The UK Stewardship Code, first published in 2010, aims to enhance the quality of engagement between investors and companies. In publicly listed companies responsibility for stewardship is shared.
The primary responsibility rests with the board, which oversees the actions of its management. Investors in the company also play an important role in holding the board to account for the fulfilment of its responsibilities.
For engaged investors, stewardship is more than just voting. They are equally interested in monitoring and engaging with companies on matters such as strategy, performance, risk, capital structure and corporate governance, including culture and remuneration.
“The adoption of stewardship codes is a big change happening throughout the world. Stewardship codes encourage investors to invest not as traders but as owners of the business,” Druckman says.
“Enlightened investors appreciate their stewardship role. They take an interest in how business works and how the business is going to create value over time as opposed to how the company has performed in the past year. They are interested in the business itself.”
The change in thinking and behaviour away from an unrelenting focus on short-term factors towards the longer term horizon has been a key development over the last five yearsHand in hand with value creation and stewardship is the role of company reporting. Druckman believes “integrated reporting” is critical for companies that believe in the importance of an informed and engaged investor base.
“Engaged investors – and superannuation funds are a good example of this – want to understand the fundamentals of the business, they want to understand the business model and how it connects with the overall strategy, they want to understand the long-term value that the business is creating,” he says.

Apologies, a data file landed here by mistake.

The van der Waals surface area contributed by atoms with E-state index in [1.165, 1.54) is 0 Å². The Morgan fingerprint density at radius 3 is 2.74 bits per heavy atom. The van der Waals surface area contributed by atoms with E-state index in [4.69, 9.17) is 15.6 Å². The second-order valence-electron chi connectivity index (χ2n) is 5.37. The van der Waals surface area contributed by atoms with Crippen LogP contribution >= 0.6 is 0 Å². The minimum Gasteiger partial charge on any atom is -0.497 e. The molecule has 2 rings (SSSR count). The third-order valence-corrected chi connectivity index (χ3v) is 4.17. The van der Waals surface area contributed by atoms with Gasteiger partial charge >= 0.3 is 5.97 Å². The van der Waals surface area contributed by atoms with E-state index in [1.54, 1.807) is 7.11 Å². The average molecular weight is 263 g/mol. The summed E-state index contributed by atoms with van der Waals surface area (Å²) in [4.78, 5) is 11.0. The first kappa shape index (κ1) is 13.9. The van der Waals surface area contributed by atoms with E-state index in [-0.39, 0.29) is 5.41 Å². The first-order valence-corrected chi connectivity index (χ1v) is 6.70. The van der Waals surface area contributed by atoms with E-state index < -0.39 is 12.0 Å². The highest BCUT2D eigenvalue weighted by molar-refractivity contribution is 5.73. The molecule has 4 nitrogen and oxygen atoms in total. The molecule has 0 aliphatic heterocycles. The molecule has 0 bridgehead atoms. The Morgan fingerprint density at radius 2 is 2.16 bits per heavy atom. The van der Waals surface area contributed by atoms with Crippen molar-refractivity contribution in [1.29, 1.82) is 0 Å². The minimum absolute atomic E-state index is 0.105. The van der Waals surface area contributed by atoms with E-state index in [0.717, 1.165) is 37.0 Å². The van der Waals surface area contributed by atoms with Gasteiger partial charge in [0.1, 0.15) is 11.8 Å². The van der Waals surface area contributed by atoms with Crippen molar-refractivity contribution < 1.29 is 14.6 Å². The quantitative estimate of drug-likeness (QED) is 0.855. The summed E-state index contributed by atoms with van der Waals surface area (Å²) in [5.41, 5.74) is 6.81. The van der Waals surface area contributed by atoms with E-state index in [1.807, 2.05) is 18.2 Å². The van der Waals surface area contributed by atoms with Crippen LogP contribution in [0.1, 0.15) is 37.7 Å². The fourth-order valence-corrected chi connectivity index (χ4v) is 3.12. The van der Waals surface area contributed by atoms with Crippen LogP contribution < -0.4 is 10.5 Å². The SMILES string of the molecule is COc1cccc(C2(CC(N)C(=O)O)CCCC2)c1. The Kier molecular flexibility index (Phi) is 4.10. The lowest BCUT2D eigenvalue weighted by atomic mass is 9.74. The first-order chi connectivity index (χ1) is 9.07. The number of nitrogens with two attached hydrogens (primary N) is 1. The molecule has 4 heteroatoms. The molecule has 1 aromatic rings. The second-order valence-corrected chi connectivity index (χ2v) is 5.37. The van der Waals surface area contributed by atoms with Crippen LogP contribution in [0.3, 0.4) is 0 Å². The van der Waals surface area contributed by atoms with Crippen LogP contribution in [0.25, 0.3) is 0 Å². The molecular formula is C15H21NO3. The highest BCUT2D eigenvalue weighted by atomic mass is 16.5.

“To gauge the long-term success of the business, shareholders need to know how that business deals with employees, stakeholders and the environment.
“Integrated reporting articulates how the business creates value over time, not just how much money it made last year. Its focus is on company health, not shareholder wealth: it’s about long-term value for shareholders.”
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Druckman says integrated reporting reflects that environment and social issues now inform company strategy and need to be embedded in the way a business operates. He also wants to see other value drivers such as brand value, intellectual property, human resources and customer relations.
Reflecting on his five years (2011-2016) as CEO of the International Integrated Reporting Council, Druckman says “an increasing number of businesses in the world are [now] explaining their purpose and providing information in context, a key way of securing the trust and confidence of dedicated stakeholders”.
“The change in thinking and behaviour away from an unrelenting focus on short-term factors towards the longer term horizon has been a key development over the past five years,” he says.
Druckman says the need for resilient business models and a sustainable economy make it is essential for companies to show “respect for the full range of finite resources that sustain our planet and society” while building the long-term value of their businesses.
Canavan and his ministerial colleagues may not agree but there’s a certain banker who almost certainly does.
Leo D’Angelo Fisher is a journalist, writer and commentator.